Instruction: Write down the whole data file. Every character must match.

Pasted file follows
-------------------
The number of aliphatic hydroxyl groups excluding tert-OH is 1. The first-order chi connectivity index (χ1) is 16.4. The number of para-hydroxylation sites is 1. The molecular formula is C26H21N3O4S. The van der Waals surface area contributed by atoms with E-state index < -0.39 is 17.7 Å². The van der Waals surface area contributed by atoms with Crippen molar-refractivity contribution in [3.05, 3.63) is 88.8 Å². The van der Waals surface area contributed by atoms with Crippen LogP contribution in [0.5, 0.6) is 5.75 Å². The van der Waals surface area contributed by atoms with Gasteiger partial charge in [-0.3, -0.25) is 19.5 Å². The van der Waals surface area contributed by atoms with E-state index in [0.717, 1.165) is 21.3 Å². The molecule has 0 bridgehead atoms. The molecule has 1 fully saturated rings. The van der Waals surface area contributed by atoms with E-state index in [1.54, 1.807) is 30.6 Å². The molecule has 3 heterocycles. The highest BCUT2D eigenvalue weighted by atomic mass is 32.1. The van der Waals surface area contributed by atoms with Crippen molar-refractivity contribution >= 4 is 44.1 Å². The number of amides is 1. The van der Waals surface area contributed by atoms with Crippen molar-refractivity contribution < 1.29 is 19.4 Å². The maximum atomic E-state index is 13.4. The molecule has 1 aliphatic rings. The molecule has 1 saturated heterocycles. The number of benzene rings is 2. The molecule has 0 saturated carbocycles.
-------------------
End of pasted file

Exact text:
The number of aliphatic hydroxyl groups excluding tert-OH is 1. The first-order chi connectivity index (χ1) is 16.4. The number of para-hydroxylation sites is 1. The molecular formula is C26H21N3O4S. The van der Waals surface area contributed by atoms with E-state index < -0.39 is 17.7 Å². The van der Waals surface area contributed by atoms with Crippen molar-refractivity contribution in [3.05, 3.63) is 88.8 Å². The van der Waals surface area contributed by atoms with Crippen LogP contribution in [0.5, 0.6) is 5.75 Å². The van der Waals surface area contributed by atoms with Gasteiger partial charge in [-0.3, -0.25) is 19.5 Å². The van der Waals surface area contributed by atoms with E-state index in [0.717, 1.165) is 21.3 Å². The molecule has 0 bridgehead atoms. The molecule has 1 fully saturated rings. The van der Waals surface area contributed by atoms with E-state index in [1.54, 1.807) is 30.6 Å². The molecule has 3 heterocycles. The highest BCUT2D eigenvalue weighted by atomic mass is 32.1. The van der Waals surface area contributed by atoms with Crippen molar-refractivity contribution >= 4 is 44.1 Å². The number of amides is 1. The van der Waals surface area contributed by atoms with Crippen molar-refractivity contribution < 1.29 is 19.4 Å². The maximum atomic E-state index is 13.4. The molecule has 1 aliphatic rings. The molecule has 1 saturated heterocycles. The number of benzene rings is 2. The molecule has 0 saturated carbocycles.